Opinion + Voices

UCLA faculty voice: If a cyberattack causes a car crash, who is liable?

Cyberattackers would bear primary responsibility but manufacturers and car owners could face some liability, too

Connected car
ng Connect Program/Flickr

The growth of the Internet-connected car has opened up a new potential vulnerability that computer hackers could exploit.

John Villasenor
John Villasenor

John Villasenor is professor of electrical engineering, public policy, and management and a nonresident senior fellow at the Brookings Institution. This column appeared Sept. 4 on Slate.

Last month, Wired published an account describing how security researchers Charlie Miller and Chris Valasek were able to wirelessly hack into a Jeep Cherokee. After first taking control of the entertainment system and windshield wipers, they then disabled the accelerator. Even more alarming, Miller and Valasek also wirelessly disabled the Jeep’s brakes, leaving Andy Greenberg, the Wired writer who was at the wheel, “frantically pumping the pedal as the 2-ton SUV slid uncontrollably into a ditch.” A few days later, Fiat Chrysler Automobiles announced a recall affecting about 1.4 million vehicles.

This particular vulnerability will presumably be quickly patched. But given the headlong rush of automobile manufacturers to make “connected” vehicles, it’s likely that other vehicle cybersecurity holes will be discovered as well — some of which might enable cyberattackers to take control of a vehicle over the Internet and cause an accident. And if that happens, who is liable?

There are three main groups that could potentially be held accountable: the cyberattackers, the companies involved in manufacturing and selling the vehicle, and, under some circumstances, the vehicle’s owner.

Of course, the most direct blame falls on the cyberattackers. If they intentionally acted to impede the function of a vehicle and ended up causing — inadvertently or not — an accident, they would stand exposed to both criminal prosecution as well as civil liability. But finding the cyberattackers in such a situation could be difficult, especially if they were careful to hide their tracks. In addition, even if the attackers could be found, they might be located in a different country, which could further complicate efforts to seek compensation or prosecution.

Companies involved in manufacturing and distributing the vehicle containing the cybersecurity flaw could also be held liable. While the prospect of cyberattack-induced car crashes is new, products liability law — which provides the framework for seeking remedies when a defective product (or misrepresentations about a product) causes harm to persons or property — is well-established. People injured in the accident could seek damages under multiple theories of liability, including negligence, manufacturing defects, design defects, misrepresentation, breach of warranty and failure to warn.

However, whether the victims could prevail in a products liability claim is another matter. Manufacturers will quickly lawyer up when vehicle cybersecurity vulnerabilities are identified. A hint of this was visible in the July 24 recall announcement from Fiat Chrysler Automobiles. “No defect has been found,” FCA dubiously proclaimed in response to the Wired article. In addition, FCA wrote that the hack “required unique and extensive technical knowledge, prolonged physical access to a subject vehicle and extended periods of time to write code.” Intended message: Finding and exploiting that vulnerability involved such a high level of sophistication that there was no reasonable way for FCA to have foreseen or prevented it in advance — and no liability for any harms that might result.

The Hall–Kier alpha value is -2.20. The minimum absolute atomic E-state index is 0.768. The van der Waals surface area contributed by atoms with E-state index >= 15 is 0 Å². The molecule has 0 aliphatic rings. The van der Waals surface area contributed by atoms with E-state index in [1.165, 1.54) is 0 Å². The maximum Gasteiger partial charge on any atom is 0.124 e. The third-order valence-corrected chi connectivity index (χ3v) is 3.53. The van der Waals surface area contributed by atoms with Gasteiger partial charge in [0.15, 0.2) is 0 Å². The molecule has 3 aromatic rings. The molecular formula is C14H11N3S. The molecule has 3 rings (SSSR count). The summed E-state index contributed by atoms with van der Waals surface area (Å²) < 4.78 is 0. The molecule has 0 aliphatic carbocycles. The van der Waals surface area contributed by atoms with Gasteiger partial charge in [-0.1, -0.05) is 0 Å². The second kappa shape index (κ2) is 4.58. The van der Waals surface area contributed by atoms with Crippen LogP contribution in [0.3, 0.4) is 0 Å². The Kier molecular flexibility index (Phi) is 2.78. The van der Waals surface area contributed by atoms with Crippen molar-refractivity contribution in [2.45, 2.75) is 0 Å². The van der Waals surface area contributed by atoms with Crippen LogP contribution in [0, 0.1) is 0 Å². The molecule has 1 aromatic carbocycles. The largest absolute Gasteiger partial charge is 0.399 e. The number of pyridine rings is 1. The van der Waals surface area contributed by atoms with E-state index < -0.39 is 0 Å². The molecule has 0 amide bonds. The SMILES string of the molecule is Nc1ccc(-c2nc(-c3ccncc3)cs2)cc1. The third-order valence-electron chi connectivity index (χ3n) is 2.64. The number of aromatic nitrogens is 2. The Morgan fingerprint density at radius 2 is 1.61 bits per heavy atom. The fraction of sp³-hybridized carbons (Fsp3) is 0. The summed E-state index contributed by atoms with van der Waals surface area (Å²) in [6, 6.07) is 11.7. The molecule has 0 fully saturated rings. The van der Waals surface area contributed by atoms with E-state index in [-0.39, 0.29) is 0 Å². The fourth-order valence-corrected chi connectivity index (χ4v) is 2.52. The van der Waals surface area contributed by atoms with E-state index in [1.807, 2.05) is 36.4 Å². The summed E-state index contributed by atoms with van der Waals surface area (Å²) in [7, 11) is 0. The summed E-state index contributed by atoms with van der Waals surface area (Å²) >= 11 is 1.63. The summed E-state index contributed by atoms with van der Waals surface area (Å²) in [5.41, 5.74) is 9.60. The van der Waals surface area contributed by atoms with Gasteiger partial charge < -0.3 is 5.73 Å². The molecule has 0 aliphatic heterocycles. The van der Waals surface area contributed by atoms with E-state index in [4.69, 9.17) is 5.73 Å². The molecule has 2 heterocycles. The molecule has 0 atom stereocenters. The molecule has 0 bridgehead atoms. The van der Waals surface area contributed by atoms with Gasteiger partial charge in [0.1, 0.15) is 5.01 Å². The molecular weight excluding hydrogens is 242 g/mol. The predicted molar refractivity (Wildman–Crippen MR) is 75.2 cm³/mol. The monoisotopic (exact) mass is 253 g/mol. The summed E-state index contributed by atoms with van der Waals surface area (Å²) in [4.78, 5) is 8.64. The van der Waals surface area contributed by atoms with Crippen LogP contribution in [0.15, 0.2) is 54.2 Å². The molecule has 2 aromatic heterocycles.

A jury in a products-liability trial might be skeptical. If the brakes can be disabled by someone miles away who simply pushes a button on a keyboard, it’s hard to argue with a straight face that there’s no defect present.

Finally, under some limited circumstances the car’s owner could have liability exposure. If the owner had no awareness of the vulnerability even after the recall was issued, there would likely be no liability — after all, many owners might never receive, or never read, a recall notice. But suppose a person injured in the accident could prove that the owner was specifically made aware of the problem and of a simple, no-cost way to address it, and yet had deliberately decided to do nothing? As John Edwards, a products-liability attorney with Hinman and Carmichael LLP, told me in an email, “if a person got a recall notice about a safety defect that can be shown to pose a potential danger to others and ignored it, that could certainly be the basis for a claim of negligence.” That same principle, Edwards added, would apply not only to traditional vehicle safety defects but also to a potentially dangerous cybersecurity exposure.

It would be nice to think that the issues of liability for a cyberattack-induced car accident will never need to be tested in court. But unfortunately, that’s unlikely to be the way things play out. More realistically, the best we can hope for is that any such accidents result in minimal harms, and that manufacturers redouble their efforts — which clearly haven’t been sufficient — to ensure that connected cars can’t be connected to cyberattackers.

Future Tense is a partnership of Slate, New America, and Arizona State University.

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